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Let $S$ be a set of complex numbers. I would like to prove the following are equivalent:

1) every sequence of elements of $S$ has a point of accumulation in $S$;

2) every infinite subset of $S$ has a point of accumulation in S

3) every sequence of elements of $S$ has a convergent subsequence whose limit is in $S$

PROOF. 1)$\rightarrow$ 2) and 3)$\rightarrow$ 1) are trivial. How to prove 2)$\rightarrow$ 3)?

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For 2 $\to$ 3, Consider a sequence $x_(n)$of element in $S$ .\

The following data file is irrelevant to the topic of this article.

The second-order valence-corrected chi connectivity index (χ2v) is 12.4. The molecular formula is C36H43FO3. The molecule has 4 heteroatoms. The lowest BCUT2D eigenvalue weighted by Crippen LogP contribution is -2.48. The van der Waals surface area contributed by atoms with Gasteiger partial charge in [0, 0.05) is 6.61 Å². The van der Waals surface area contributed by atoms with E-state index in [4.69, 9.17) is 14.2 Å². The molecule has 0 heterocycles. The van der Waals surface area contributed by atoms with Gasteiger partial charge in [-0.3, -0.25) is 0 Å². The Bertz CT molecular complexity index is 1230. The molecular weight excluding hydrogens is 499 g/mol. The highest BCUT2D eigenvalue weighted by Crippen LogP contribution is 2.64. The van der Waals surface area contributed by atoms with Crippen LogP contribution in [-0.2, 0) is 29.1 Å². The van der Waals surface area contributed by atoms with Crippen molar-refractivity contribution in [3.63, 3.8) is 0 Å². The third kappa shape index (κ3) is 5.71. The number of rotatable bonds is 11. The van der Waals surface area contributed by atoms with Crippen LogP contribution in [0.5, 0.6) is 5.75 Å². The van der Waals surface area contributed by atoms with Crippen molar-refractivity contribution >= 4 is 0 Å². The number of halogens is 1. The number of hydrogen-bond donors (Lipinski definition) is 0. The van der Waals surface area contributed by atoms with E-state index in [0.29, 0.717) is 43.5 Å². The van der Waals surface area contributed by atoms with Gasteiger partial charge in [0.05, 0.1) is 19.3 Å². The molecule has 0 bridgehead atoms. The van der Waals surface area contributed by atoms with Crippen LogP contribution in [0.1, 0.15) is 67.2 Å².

Case 1: If range of the sequence is finite then you can choose a sub sequence which converge to a element of $S$ .(namely the constant sub-sequence {a} where $a$ is the element in the range of the first sequence which occurs infinitely many times.) \

Case 2: If range is infinite set then you will have a limit point $p\in S$ of the range set.From that you will have a sub-sequence of $x_(n)$ converging to $p$. Take $1/n$ neighborhood around p and pick element from {$x_(n)$} to construct the sub-sequence converging to p.

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